‘Why can’t tertiary water be used to fill Sukhna Lake’
Against the needed depth of 10 feet, the Sukhna has now shrunk to a mere 1.75 feet.Updated: Jun 18, 2017 14:20 IST
The Punjab and Haryana high court asks the UT administration why the tertiary water cannot be used to fill Sukhna Lake, facing ‘extinction’.
The order was passed recently by the high court bench of justice Rajesh Bindal and justice Ramendra Jain, during the resumed hearing of a petition on dispute over the lease rent amount between Chandigarh administration and Chandigarh Golf Club.
The club had informed the court that a total land leased out to it is 132 acres, which includes forest area of 71 acres and on the balance 61 acres there is a green belt and some construction on small portion. “ Tertiary water supply is used for watering the green areas,” club had stated.
Upon this, the high court asked the UT as to how much tertiary water is generated in the city, capacity to treat that water and the quantity of water supplied to the club for watering the 61 acres of green belt. It also asked as to how much water is supplied for watering gardens, green belts being maintained by the administration and the municipal corporation. The UT will also apprise the court whether the tertiary water can be used for augmenting water in lake as well or not and if not, why?, the court asked while posting the matter for further hearing on July 11.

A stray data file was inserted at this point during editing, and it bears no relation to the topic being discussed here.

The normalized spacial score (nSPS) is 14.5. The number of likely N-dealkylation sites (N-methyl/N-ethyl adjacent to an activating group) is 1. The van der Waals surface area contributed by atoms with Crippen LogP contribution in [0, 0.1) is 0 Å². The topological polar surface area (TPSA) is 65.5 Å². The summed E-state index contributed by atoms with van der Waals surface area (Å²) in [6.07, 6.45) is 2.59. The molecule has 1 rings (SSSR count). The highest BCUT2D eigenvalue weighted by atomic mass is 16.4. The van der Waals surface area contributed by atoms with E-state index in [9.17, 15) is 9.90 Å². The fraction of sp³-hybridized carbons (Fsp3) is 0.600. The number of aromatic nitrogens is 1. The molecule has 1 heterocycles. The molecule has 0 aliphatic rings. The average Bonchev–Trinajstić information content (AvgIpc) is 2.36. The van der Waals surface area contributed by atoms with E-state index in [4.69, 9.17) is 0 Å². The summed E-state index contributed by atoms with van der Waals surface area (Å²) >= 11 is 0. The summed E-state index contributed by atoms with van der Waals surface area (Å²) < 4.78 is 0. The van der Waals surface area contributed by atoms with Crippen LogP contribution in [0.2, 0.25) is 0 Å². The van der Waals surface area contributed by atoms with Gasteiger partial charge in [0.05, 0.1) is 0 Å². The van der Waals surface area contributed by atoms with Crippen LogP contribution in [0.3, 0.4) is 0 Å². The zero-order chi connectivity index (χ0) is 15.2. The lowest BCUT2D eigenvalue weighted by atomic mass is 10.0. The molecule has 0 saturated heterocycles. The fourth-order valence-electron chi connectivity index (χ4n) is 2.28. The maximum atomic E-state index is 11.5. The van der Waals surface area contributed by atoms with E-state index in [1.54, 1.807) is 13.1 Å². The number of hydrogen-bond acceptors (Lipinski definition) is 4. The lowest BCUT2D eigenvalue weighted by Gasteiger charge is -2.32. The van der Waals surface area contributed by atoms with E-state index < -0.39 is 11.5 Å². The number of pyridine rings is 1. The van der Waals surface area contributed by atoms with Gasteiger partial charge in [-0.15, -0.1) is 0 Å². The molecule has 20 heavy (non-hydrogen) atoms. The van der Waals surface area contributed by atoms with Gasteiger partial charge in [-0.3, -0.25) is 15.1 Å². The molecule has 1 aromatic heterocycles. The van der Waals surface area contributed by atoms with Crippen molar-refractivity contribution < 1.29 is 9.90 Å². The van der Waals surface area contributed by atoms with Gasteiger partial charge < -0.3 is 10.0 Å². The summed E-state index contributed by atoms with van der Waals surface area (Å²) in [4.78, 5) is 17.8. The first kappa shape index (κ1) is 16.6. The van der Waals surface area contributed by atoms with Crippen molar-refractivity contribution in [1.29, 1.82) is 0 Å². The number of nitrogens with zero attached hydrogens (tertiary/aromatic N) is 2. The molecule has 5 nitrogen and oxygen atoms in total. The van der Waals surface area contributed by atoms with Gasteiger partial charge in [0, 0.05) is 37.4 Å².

Another petition is pending in the high court bench of justice AK Mittal and justice HS Sidhu in which court is monitoring steps taken by the Chandigarh administration to save the lake. A committee with officials from central government and Punjab and Haryana, presided over by secretary engineering Anurag Agarwal has been constituted to revive the lake. The water level was last week recorded at 1152.50m. Against the needed depth of 10 feet, the Sukhna has now shrunk to a mere 1.75 feet.
Earlier, this year, the experts had predicted that water is evaporating from the lake at the rate of 8mm a day (around one/40th of a feet a day, or a feet in 40 days) and if it does not rain, by June 30, it will go dry (depth at .7 feet, less than the depth of a child’s toy swimming pool). However, city witnessed 60 mm of rain last week and post rains, temperature is being recorded at below 40 degree, thus reducing the chances of lake completely drying up.
The Met has also predicted pre-monsoon showers by June 19 and arrival of monsoon by June 30. The rains may have saved the lake from drying up completely, but has hit de-silting as the UT has maintained that de-silting can’t be done on wet surface. The UT had finalised the tender for de-silting of lake for ₹20 lakh. But work has not been started.